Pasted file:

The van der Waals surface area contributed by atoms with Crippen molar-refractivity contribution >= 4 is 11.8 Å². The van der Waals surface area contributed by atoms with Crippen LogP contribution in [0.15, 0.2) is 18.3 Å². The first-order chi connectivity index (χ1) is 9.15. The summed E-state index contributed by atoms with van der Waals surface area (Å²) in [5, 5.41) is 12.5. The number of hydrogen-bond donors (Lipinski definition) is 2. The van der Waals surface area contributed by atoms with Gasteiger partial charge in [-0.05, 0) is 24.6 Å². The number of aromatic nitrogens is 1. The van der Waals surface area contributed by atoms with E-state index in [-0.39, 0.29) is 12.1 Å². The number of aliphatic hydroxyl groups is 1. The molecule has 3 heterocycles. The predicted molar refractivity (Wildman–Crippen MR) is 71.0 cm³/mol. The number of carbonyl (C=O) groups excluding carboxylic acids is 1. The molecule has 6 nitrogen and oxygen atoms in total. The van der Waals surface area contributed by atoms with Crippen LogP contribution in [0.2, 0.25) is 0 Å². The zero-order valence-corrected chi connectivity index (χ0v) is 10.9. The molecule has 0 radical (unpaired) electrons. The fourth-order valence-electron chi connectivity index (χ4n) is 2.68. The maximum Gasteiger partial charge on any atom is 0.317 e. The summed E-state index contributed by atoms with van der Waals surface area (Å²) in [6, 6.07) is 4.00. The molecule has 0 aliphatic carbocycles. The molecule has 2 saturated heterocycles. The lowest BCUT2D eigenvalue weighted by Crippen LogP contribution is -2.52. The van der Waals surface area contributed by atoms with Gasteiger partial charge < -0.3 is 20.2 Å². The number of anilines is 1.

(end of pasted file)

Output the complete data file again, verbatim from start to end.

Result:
The van der Waals surface area contributed by atoms with Crippen molar-refractivity contribution >= 4 is 11.8 Å². The van der Waals surface area contributed by atoms with Crippen LogP contribution in [0.15, 0.2) is 18.3 Å². The first-order chi connectivity index (χ1) is 9.15. The summed E-state index contributed by atoms with van der Waals surface area (Å²) in [5, 5.41) is 12.5. The number of hydrogen-bond donors (Lipinski definition) is 2. The van der Waals surface area contributed by atoms with Gasteiger partial charge in [-0.05, 0) is 24.6 Å². The number of aromatic nitrogens is 1. The van der Waals surface area contributed by atoms with E-state index in [-0.39, 0.29) is 12.1 Å². The number of aliphatic hydroxyl groups is 1. The molecule has 3 heterocycles. The predicted molar refractivity (Wildman–Crippen MR) is 71.0 cm³/mol. The number of carbonyl (C=O) groups excluding carboxylic acids is 1. The molecule has 6 nitrogen and oxygen atoms in total. The van der Waals surface area contributed by atoms with Crippen LogP contribution in [0.2, 0.25) is 0 Å². The zero-order valence-corrected chi connectivity index (χ0v) is 10.9. The molecule has 0 radical (unpaired) electrons. The fourth-order valence-electron chi connectivity index (χ4n) is 2.68. The maximum Gasteiger partial charge on any atom is 0.317 e. The summed E-state index contributed by atoms with van der Waals surface area (Å²) in [6, 6.07) is 4.00. The molecule has 0 aliphatic carbocycles. The molecule has 2 saturated heterocycles. The lowest BCUT2D eigenvalue weighted by Crippen LogP contribution is -2.52. The van der Waals surface area contributed by atoms with Gasteiger partial charge < -0.3 is 20.2 Å². The number of anilines is 1.